Neuromonics Offers Tips for Tinnitus Sufferers

As treatment options improve, six suggestions help sufferers find support
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Developing tinnitus can be more than bothersome. Individuals' reactions to the tinnitus perception can include mild annoyance, anxiety, depression, insomnia and other serious medical issues.

Tinnitus is often described as buzzing, ringing, hissing, humming, roaring, or whistling that someone hears in the absence of any external sound. More than 50 million people in the United States alone suffer from the condition, according to the American Tinnitus Association (ATA).

As with many health conditions, finding appropriate support can be essential to a tinnitus sufferer's quality of life, says Curtis Amann, vice president of marketing and sales for Neuromonics, Inc., which manufactures and distributes the FDA-cleared, patented and clinically proven medical device designed for long-term significant tinnitus relief. "Identifying support can make all the difference in the day-to-day life of someone with tinnitus," he says.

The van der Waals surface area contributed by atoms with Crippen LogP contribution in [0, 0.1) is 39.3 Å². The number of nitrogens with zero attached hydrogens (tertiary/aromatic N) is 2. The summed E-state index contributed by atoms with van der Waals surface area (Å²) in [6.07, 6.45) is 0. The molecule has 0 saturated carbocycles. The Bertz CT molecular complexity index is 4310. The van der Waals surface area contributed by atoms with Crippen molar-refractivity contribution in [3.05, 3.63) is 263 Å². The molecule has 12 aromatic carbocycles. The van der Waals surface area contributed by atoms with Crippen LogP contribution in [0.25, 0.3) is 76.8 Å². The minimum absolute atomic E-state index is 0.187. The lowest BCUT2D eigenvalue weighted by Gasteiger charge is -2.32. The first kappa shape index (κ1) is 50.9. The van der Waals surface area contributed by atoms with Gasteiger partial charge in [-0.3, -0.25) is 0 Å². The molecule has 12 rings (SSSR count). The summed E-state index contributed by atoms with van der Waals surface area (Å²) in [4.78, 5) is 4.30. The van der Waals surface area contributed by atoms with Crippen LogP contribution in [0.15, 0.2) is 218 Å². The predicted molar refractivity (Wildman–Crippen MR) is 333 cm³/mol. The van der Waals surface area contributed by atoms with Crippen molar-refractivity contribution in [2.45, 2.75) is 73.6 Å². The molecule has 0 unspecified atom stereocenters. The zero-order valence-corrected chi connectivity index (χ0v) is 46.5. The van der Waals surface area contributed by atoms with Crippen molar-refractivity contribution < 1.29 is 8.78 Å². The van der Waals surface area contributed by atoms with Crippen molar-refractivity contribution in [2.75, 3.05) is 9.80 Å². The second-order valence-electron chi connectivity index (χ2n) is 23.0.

Amann offers six suggestions to help tinnitus sufferers find the support they need:

--Be good to yourself. Tinnitus has auditory, neurological and emotional elements that can affect many areas of life.

--Educate yourself. Tinnitus has several causes, and affects each person differently. The more a tinnitus sufferer understands, the greater the chances of making the tinnitus less bothersome.

--Educate others. Family members, friends, co-workers and associates can benefit from understanding tinnitus and its effects. They can be more supportive if they understand the conditions that are difficult for a tinnitus sufferer.

--Seek out support. A few individuals who understand the daily trials of tinnitus can be invaluable.

--Consider a group. A formal support group – in-person or online – can offer compassion, companionship and coping strategies. A group also can be helpful in sharing information and resources. Physicians, audiologists or other qualified health professionals often facilitate groups. The ATA's Support Network offer individual volunteers and tinnitus support groups throughout North America.

--Obtain counseling. For some individuals, a licensed therapist or counselor can help with techniques to make tinnitus symptoms less bothersome, and with effects of tinnitus such as anxiety and depression.

Today, there is great hope for tinnitus sufferers, with more and better effective treatments on the market, says Amann. Professional audiologists can help individuals determine whether or not they have tinnitus, and if so, advise on the best treatments. "Effective treatment, combined with good support, can give new life to tinnitus sufferers."